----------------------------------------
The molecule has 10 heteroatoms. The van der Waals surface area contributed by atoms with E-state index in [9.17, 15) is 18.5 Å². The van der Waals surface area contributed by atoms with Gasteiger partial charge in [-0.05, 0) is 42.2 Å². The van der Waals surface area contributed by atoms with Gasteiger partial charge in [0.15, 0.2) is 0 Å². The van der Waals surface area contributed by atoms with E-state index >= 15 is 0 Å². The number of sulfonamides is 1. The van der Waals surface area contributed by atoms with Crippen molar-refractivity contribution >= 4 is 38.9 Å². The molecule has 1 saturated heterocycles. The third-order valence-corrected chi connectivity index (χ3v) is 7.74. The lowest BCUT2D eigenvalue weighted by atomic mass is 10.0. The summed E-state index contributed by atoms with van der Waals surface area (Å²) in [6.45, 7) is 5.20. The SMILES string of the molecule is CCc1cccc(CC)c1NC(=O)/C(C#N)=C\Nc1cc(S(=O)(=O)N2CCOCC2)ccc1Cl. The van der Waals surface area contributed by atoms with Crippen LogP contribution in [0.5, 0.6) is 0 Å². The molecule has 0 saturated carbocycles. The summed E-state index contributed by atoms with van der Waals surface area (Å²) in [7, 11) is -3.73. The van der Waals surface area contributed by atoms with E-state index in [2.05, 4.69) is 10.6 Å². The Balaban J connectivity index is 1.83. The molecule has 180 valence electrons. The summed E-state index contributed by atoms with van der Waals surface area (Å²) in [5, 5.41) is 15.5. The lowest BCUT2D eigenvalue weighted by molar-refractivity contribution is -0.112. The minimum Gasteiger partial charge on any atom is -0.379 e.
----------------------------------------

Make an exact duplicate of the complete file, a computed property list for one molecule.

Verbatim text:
The molecule has 10 heteroatoms. The van der Waals surface area contributed by atoms with E-state index in [9.17, 15) is 18.5 Å². The van der Waals surface area contributed by atoms with Gasteiger partial charge in [-0.05, 0) is 42.2 Å². The van der Waals surface area contributed by atoms with Gasteiger partial charge in [0.15, 0.2) is 0 Å². The van der Waals surface area contributed by atoms with E-state index >= 15 is 0 Å². The number of sulfonamides is 1. The van der Waals surface area contributed by atoms with Crippen molar-refractivity contribution >= 4 is 38.9 Å². The molecule has 1 saturated heterocycles. The third-order valence-corrected chi connectivity index (χ3v) is 7.74. The lowest BCUT2D eigenvalue weighted by atomic mass is 10.0. The summed E-state index contributed by atoms with van der Waals surface area (Å²) in [6.45, 7) is 5.20. The SMILES string of the molecule is CCc1cccc(CC)c1NC(=O)/C(C#N)=C\Nc1cc(S(=O)(=O)N2CCOCC2)ccc1Cl. The van der Waals surface area contributed by atoms with Crippen LogP contribution in [0.5, 0.6) is 0 Å². The molecule has 0 saturated carbocycles. The summed E-state index contributed by atoms with van der Waals surface area (Å²) in [7, 11) is -3.73. The van der Waals surface area contributed by atoms with E-state index in [2.05, 4.69) is 10.6 Å². The Balaban J connectivity index is 1.83. The molecule has 180 valence electrons. The summed E-state index contributed by atoms with van der Waals surface area (Å²) in [5, 5.41) is 15.5. The lowest BCUT2D eigenvalue weighted by molar-refractivity contribution is -0.112. The minimum Gasteiger partial charge on any atom is -0.379 e.